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This briefing sheet is written by Professor Jennifer Whyte who is a member of the ICE information Systems Panel. The report focuses on the handover of digital asset information at the end of complex projects, and how that can add value to owners and operators.
Digital information about physical infrastructure, such as airports, roads, railways and stations can be used by long-term owners and operators to improve operational performance and sustainability. Thus owners are beginning to procure both physical infrastructure and the related digital asset information. They see their investment in infrastructure projects as adding value through this dual output, with both a physical and digital deliverable.
This requires changes in the supply-side, as it becomes an information-intensive, and seeks to collate reliable digital asset information during the project; to handover this information to owners and operators and to work with them as they takeover responsibilities for management of this information. Such handover is vital to achieving the ambitions of the UK government BIM agenda
Where infrastructure programmes have an organization that operates as the delivery client, this handover can have two parts, with: first, a handover of as-built information from project or sub-project supply-chains; and its approval, collation and integration at the programme-wide level; and second, a handover of as-built information collated at the programme level to the long-term owner and operator.
Challenges of the first handover of as-built information from project supply-chain to the programme-wide level are:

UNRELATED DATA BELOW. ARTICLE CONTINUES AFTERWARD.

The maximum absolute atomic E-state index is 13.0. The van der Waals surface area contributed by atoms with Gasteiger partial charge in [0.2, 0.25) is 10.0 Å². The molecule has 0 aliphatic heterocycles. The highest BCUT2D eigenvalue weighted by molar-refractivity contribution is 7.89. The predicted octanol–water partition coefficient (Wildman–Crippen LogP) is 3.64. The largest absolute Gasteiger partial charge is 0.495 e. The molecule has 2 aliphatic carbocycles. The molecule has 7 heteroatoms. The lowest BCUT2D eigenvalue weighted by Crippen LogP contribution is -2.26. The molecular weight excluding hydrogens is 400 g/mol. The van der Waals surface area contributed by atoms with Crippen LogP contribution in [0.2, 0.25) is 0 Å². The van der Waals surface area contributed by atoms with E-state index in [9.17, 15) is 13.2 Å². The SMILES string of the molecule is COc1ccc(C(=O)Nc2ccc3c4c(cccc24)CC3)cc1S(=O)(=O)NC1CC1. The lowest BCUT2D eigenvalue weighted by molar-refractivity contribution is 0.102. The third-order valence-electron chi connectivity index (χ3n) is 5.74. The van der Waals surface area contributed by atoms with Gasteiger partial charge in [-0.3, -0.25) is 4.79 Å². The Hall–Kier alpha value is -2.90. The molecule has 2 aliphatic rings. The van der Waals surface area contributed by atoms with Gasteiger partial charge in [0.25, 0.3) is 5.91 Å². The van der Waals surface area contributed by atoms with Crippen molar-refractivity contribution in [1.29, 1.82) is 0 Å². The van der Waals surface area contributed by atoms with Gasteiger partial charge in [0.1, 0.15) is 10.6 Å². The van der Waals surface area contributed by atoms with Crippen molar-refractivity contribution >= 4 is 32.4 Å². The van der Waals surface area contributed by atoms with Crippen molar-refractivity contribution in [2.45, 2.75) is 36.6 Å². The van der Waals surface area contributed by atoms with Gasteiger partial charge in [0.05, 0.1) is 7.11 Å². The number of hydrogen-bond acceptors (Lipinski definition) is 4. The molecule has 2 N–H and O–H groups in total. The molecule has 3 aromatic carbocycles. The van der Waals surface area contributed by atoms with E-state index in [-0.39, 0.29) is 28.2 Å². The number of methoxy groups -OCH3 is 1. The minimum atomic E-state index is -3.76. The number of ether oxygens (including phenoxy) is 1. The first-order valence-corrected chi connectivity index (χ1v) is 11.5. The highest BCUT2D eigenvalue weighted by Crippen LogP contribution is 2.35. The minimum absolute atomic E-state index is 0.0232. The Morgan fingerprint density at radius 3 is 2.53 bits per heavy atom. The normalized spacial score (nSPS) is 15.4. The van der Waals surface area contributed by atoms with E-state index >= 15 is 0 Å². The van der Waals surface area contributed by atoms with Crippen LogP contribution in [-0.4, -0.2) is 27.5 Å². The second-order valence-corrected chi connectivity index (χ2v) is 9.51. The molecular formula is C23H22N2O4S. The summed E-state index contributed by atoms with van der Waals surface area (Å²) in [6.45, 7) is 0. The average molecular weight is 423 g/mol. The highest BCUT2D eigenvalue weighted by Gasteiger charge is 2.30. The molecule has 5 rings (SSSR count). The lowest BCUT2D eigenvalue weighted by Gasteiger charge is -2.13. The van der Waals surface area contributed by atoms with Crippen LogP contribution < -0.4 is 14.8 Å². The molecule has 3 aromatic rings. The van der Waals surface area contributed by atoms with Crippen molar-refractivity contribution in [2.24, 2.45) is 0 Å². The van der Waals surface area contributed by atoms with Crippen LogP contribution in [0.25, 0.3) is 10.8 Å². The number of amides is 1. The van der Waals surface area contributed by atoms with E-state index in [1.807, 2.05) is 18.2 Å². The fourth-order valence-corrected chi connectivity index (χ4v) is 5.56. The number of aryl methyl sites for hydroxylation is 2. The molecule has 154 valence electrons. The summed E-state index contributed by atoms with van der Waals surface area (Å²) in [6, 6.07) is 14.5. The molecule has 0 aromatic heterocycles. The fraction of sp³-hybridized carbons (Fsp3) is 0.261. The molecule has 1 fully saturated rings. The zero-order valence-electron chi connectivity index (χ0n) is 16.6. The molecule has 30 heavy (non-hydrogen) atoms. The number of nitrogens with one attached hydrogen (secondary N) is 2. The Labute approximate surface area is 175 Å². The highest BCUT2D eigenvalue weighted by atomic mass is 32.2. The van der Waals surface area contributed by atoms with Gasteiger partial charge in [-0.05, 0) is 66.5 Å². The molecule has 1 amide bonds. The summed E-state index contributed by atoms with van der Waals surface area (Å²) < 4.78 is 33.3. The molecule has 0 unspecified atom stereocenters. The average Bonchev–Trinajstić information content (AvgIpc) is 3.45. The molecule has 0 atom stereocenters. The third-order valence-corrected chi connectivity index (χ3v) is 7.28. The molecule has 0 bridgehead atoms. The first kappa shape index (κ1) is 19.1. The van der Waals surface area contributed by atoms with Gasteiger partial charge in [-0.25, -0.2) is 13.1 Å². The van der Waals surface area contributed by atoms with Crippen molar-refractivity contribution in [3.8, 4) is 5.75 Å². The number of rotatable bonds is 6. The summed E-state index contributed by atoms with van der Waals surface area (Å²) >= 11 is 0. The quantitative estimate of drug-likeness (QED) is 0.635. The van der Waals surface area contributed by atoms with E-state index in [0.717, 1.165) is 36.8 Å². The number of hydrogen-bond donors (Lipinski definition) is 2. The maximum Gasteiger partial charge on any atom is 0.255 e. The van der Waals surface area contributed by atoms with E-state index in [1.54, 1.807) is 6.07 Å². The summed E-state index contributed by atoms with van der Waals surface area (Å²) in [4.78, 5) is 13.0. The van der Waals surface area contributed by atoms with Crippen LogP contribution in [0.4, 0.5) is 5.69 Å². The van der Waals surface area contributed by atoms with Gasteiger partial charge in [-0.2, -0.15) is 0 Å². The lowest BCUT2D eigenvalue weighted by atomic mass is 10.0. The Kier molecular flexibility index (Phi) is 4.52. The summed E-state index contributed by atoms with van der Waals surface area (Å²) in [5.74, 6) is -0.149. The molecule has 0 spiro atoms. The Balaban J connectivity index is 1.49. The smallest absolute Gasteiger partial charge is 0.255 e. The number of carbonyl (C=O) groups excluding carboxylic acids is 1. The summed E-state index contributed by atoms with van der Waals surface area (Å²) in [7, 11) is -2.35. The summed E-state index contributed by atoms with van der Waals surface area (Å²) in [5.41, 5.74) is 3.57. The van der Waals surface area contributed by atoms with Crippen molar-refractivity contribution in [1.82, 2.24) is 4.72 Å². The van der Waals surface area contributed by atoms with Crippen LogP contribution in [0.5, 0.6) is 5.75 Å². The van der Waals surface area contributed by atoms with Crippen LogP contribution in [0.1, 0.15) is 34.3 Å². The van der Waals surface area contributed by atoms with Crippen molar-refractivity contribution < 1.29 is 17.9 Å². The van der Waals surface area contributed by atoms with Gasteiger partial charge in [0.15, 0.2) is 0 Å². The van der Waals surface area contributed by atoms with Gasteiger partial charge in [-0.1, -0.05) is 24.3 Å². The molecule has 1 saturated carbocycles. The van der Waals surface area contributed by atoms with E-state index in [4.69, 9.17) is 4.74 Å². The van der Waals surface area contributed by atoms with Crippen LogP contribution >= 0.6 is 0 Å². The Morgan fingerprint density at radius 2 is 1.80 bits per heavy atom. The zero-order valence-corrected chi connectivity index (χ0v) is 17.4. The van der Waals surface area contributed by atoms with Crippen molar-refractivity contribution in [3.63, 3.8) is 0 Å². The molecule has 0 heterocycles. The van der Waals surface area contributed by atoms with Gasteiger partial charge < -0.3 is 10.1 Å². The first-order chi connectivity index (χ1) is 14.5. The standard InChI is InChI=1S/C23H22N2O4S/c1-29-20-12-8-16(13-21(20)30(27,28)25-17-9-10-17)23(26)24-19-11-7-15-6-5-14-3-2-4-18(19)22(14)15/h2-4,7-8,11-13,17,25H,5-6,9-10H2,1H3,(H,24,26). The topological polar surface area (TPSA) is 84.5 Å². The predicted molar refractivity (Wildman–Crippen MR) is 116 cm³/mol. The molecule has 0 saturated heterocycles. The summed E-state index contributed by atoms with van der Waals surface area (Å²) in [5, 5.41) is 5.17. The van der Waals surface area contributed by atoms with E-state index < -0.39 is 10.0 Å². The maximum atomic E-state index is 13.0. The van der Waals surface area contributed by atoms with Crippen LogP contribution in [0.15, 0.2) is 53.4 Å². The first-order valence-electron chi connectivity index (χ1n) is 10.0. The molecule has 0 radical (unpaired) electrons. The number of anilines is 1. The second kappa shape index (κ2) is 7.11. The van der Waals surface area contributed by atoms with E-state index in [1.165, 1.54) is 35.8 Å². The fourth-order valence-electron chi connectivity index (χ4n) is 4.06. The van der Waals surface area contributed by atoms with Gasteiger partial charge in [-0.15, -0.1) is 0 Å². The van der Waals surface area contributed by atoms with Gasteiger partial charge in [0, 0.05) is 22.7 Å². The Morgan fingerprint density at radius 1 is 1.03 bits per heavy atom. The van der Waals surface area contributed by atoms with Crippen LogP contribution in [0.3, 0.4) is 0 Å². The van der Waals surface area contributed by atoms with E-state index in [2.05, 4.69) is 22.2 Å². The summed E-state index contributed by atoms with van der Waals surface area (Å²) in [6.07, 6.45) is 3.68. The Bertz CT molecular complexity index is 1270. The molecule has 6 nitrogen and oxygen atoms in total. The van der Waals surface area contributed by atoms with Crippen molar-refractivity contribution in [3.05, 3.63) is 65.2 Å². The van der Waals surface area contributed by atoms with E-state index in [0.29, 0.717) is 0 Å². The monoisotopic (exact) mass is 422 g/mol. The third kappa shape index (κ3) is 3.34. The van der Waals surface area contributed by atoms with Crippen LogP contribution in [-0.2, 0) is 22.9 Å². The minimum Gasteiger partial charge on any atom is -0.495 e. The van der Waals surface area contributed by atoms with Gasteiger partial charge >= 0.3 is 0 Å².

These challenges can be addressed through progressive build-up of information through the life of the project, with a structured set of meetings; deliverables; and responsibility matrices understood through a 'time minus' process to manage timely delivery of digital asset information.
Training is needed to ensure the supply chain understands information requirements; and can implement meta-data and content checks for document compliance. This process should start early in the project. Assumptions regarding the time taken to check and approve information from the supply chain need to be tested. In the systems integration phase, a change control process is needed to control changes to requirements and digital asset information. Completeness of documentation should be monitored with different resource scenarios to avoid resource escalation as key people and organizations leave in the project close-out phase.
Challenges of the second handover of as-built information from the project or programme to the owners and operators are:
The takeover of information by the owners and operators is different from the handover of information from the supply chain. There is a need for the supply-side to work with and help owner-operator teams in upskilling to takeover digital asset information; and in the extraction of data to owner-operator systems, which should be piloted and checked before batches of information are transferred.
The operator needs information to be delivered alongside physical assets. The operator needs understanding of the project as an investment, with a business plan beyond infrastructure delivery and interests in operational readiness; commercial launch; change control; and planning for next generation support for digital asset information.
For further information please contact the author: Jennifer Whyte (firstname.lastname@example.org).
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